Even in a case of poor piloting the gyro should not be carrying so much ground speed that it would flip completely over the nose as appears to have happened in the photos. The extensive damage to the under body around the nose wheel, the collapsed nose gear, extensive tail boom damage, one rotor blade a fair distance away from the rest of the airframe and remaining rotor, the gyro resting not to one side but rather totally upside down, all indicates a great deal of speed carried into touchdown and a hard wheel barrow landing, not mains first as a conscious pilot with pitch and yaw control would definitely be able to do in any condition where all such control of the aircraft is still available.

In light of the NDA mentioned, it can be said that no evidence of mechanical failure is obvious at this time. An engine out or some other type of power plant failure is highly unlikely since it does not explain the obviously excessive speed carried into this emergency landing.

As a gyro pilot with first-hand experience in making terrible piloting decisions and landing a fuel-starved Air Command CLT tandem with a full body pod at 35 mph GS, hitting a berm, breaking off the nose wheel completely, and still just skidding to a roll-over stop and walking away with only a split lip and a "boxer's break" on my hand, it is my opinion based on the information provided at this point that Alex was not in control of his muscles, perhaps even unconscious, when the gyro came in.

Bear in mind this is no more than educated speculation.

I guess the one good thing here is that there was no fire, making investigation easier to complete.

If any PRC members come to see this first, please check in to our Peachstate club forum http://peachstaterotorcraft.org ASAP and respond to the thread posted there concerning our club's treasury donation for the family. Thank you, very much.

Greg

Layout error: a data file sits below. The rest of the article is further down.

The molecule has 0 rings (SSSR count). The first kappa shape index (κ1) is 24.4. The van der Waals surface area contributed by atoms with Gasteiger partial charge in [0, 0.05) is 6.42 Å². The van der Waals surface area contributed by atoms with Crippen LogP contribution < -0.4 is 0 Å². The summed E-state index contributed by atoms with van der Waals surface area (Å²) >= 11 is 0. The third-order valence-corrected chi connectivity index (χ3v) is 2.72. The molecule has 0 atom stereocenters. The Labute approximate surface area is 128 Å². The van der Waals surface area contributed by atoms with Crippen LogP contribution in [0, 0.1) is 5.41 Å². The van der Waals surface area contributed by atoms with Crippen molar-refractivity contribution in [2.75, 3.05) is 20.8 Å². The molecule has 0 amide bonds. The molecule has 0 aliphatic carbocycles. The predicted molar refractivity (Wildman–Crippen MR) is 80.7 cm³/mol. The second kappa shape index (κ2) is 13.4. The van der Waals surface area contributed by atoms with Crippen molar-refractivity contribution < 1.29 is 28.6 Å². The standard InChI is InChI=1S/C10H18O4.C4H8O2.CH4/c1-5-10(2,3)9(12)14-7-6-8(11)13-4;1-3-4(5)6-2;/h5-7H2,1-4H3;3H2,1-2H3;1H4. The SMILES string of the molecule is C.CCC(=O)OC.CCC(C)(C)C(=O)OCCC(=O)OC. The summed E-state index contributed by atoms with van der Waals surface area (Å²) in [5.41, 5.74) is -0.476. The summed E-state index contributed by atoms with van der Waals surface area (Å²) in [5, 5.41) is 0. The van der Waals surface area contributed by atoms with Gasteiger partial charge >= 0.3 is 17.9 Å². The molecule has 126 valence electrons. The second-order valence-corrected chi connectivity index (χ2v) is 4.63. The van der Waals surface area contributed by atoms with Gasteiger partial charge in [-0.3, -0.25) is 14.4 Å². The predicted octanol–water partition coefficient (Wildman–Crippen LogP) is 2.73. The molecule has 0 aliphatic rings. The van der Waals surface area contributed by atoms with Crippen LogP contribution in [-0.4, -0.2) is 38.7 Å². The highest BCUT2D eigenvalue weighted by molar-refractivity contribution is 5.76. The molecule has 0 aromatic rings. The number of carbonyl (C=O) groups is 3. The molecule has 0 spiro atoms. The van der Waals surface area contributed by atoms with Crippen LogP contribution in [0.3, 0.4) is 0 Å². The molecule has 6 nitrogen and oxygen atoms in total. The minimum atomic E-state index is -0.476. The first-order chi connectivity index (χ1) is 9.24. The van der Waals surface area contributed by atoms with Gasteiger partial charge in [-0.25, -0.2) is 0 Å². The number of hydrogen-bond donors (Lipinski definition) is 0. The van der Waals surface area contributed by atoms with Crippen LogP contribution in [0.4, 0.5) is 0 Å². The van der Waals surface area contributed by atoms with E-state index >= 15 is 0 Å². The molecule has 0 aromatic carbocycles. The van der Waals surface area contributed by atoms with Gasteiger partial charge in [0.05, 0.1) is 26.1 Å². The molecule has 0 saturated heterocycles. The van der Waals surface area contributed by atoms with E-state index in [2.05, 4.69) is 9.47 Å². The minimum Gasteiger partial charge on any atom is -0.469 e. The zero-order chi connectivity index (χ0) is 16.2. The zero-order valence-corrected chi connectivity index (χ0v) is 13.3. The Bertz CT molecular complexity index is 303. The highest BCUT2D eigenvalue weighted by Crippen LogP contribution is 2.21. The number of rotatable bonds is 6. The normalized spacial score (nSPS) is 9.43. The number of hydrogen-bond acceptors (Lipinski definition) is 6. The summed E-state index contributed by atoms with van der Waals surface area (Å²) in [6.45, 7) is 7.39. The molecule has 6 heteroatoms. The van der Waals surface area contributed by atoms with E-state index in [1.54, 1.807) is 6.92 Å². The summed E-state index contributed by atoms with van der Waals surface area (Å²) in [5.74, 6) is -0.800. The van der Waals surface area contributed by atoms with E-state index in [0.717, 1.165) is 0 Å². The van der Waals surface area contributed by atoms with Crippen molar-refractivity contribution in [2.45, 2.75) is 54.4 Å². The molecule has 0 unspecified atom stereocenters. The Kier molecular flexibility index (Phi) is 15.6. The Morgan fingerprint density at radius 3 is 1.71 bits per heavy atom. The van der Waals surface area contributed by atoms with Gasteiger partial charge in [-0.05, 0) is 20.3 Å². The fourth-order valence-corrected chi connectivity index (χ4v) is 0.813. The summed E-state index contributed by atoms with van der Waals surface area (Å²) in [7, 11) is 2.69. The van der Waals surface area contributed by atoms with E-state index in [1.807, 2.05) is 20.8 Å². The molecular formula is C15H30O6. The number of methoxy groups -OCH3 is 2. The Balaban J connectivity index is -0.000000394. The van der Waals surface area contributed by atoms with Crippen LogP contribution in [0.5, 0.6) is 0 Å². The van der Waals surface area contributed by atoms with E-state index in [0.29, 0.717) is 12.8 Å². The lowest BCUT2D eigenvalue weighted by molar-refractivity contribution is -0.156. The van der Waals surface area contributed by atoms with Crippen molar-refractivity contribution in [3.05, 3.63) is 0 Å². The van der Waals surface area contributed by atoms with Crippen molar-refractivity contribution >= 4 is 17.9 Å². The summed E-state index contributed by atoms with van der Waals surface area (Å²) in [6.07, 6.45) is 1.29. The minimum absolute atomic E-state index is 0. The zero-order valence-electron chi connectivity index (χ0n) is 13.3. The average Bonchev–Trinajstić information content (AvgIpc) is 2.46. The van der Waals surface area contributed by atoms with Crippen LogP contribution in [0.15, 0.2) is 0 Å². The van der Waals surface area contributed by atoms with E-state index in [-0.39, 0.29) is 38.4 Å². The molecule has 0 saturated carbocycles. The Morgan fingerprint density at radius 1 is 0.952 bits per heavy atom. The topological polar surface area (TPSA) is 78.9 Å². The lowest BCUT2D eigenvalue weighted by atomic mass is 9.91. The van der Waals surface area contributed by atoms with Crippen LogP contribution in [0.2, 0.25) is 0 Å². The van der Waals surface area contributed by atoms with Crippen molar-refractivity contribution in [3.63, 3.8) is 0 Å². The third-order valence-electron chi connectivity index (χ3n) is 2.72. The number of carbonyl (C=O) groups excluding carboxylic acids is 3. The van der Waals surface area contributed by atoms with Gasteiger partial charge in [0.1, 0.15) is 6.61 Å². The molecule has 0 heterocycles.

GyrOZprey

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I see a lot of similarities in the wreckage damage & layout ( such as can be determined from the media pics from above) as with Jim's crash landing after he lost conciseness from the massive brain bleed ...that showed up in his autopsy! I would suspect a medical event & loss of consciousness! I certainly hope for Alex's family's peace of mind that something definitive comes out of the autopsy! I'm hoping some gyro knowledgable locals can advise & assist the FAA/NTSB reps analyzing the impact marks & manner of wreckage damage!
So very very sad!
 

loftus

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I think we also have to keep in mind, potential mechanical control loss due to linkage failure, blade issue (he was working on it) build mistake etc. I personally experienced such a failure due to a build oversight, and a bolt held in within ¼" by the bolt head touching the mast is the only thing that saved my life. This accident has similarities to Chris Lord's accident - apparent loss of control by experienced pilot's is always puzzling.
 

j4flyer

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My post on the testing was only to gather the details on a statement presented / contained within the initial report. I’ll leave the “Why” to the experts.